Asian American banks set to rebound from financial crisis?

Part 1 of 2: An exclusive with Regal Bank

{read part 2}

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William Glassford (left) and Douglas Kemper worked together 30 years ago at Rainier Bank. Now the two are teaming up once more to help Regal Financial Bank climb out of its economic woes. (Photo by Assunta Ng/NWAW)

By Assunta Ng
Northwest Asian Weekly

The results of the global banking crisis have trickled its way down to local Asian American banks, which have previously been successful. They currently suffer from a tough economic climate and involvement in risky real estate loans.

Ironically, Asian Americans were considered to be the pioneers of the banking industry among people of color.

Asian Americans started Washington state’s first bank in the 1960s. There are currently close to 10 Asian banks including local, national, and international offices. The Black community still does not have its own bank, and the Latino community founded its Plaza Bank in 2006.

In 2009, the Federal Deposit Insurance Corporation (FDIC) released the names of a number of banks (currently 28 in Washington), stating that they use “unsafe and unsound banking practices.” It requires these financial institutions to implement management reorganization and raise more capital within a time frame. Two of these banks, Regal Financial Bank and Washington First International Bank, have a strong focus on the local Asian community.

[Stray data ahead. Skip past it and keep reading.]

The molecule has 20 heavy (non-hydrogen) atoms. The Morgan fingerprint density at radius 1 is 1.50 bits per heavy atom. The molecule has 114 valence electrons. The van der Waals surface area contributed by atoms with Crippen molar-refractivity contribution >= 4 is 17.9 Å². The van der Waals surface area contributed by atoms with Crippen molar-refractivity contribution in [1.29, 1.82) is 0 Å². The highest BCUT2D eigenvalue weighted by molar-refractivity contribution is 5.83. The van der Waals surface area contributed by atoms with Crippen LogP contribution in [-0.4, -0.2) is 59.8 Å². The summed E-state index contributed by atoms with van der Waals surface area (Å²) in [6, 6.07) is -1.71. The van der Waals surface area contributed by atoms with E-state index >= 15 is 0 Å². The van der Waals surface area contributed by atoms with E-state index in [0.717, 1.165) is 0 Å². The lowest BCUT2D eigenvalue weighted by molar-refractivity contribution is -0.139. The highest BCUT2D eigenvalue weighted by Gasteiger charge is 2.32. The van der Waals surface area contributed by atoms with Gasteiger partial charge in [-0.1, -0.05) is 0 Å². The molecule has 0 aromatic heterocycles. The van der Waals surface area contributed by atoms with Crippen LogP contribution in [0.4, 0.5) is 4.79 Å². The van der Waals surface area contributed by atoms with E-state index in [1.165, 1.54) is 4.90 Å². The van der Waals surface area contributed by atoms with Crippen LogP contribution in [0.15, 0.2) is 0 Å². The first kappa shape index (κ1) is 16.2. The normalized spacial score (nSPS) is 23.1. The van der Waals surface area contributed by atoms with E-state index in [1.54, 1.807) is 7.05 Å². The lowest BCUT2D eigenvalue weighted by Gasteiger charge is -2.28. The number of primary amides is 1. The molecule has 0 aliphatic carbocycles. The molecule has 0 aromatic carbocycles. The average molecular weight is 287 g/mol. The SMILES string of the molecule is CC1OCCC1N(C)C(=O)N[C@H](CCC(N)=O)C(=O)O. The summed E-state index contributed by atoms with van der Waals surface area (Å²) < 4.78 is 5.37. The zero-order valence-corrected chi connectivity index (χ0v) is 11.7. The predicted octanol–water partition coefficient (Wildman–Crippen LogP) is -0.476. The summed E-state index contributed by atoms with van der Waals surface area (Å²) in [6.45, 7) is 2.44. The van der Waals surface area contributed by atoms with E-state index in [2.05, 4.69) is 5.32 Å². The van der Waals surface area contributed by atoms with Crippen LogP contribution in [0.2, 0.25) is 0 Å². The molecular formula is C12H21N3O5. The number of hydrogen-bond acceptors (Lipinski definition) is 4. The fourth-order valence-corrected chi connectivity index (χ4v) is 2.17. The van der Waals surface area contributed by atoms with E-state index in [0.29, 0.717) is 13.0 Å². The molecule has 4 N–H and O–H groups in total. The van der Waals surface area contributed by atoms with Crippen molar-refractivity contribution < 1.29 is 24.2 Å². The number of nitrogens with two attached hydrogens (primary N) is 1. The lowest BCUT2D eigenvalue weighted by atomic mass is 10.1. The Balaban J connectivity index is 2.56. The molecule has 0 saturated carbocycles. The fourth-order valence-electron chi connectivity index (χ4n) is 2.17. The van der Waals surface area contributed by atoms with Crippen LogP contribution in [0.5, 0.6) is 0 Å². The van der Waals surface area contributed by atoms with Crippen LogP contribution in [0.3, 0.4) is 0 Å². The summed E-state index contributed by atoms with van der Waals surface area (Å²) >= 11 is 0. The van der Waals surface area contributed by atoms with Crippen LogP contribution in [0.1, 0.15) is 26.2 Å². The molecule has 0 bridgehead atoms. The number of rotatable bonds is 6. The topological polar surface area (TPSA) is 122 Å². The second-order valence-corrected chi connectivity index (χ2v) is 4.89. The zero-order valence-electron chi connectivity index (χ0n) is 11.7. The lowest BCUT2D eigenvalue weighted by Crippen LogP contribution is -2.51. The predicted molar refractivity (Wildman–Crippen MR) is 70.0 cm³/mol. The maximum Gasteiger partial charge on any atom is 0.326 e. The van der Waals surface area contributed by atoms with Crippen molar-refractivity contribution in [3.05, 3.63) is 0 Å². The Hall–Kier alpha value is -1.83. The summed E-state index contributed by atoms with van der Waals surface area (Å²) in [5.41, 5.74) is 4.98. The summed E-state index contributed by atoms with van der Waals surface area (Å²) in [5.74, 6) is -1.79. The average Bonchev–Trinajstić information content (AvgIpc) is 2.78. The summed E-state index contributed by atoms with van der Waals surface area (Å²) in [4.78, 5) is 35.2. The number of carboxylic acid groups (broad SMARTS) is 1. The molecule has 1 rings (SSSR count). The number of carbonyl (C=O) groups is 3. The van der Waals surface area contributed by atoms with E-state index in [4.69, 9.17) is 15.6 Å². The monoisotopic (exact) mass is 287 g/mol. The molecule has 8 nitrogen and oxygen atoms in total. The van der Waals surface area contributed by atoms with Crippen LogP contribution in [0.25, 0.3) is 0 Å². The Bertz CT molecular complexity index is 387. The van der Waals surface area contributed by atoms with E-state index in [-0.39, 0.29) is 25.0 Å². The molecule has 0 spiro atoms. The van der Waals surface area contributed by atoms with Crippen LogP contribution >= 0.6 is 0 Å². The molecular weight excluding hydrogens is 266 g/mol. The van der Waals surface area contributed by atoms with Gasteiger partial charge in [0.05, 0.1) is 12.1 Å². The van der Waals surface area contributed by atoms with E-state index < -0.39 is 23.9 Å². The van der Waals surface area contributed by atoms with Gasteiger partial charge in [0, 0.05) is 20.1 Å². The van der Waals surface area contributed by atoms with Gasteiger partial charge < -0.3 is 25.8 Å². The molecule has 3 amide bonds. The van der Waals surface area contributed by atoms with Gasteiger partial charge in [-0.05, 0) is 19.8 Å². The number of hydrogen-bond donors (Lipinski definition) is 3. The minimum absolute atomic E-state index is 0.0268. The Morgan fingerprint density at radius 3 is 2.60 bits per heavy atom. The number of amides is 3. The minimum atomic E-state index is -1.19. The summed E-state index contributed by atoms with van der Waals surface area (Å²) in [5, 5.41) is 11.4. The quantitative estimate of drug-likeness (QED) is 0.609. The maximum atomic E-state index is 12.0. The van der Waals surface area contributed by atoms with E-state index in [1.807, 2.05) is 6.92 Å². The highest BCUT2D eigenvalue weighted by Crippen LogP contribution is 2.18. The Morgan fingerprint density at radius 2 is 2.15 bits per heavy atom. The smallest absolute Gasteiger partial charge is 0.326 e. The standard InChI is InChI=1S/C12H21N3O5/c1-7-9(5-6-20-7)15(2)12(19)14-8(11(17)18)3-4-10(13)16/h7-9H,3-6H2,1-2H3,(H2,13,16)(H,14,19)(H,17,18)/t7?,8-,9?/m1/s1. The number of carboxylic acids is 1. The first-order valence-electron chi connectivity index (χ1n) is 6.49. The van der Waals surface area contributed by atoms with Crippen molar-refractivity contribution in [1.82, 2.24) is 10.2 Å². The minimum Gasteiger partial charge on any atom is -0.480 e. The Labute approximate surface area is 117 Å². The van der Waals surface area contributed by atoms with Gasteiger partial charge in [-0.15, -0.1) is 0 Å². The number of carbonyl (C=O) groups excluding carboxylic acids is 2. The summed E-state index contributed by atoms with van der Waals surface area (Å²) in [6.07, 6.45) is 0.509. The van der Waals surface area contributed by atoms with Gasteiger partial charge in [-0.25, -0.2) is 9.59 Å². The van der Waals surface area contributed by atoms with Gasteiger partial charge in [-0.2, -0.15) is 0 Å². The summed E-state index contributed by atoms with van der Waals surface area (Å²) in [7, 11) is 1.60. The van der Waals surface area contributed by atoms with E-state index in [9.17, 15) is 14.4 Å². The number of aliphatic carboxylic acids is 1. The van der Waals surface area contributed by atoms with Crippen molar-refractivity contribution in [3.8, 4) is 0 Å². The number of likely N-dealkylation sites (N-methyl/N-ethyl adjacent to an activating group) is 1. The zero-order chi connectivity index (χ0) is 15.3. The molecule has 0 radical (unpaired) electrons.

The Asian Weekly interviewed Regal’s new management team on Jan. 12 to see what its bank has done in compliance with the FDIC.

Regal’s challenges

Several challenges confront Regal. Two lawsuits were filed by Indonesians against the bank, its board, and its former chief executive and founder, Jesse Tam, on an alleged multi-million dollar Ponzi scheme. The suit in Utah was settled. The suit in Washington was dismissed, is on appeal, and a similar suit has been submitted. Tam, who is still a shareholder, left the bank in November.

On top of its credibility issue, Regal Financial is one of 25 Washington banks operating under a cease-and-desist order from federal and state regulators, forcing it to adopt a revival plan, according to an FDIC website.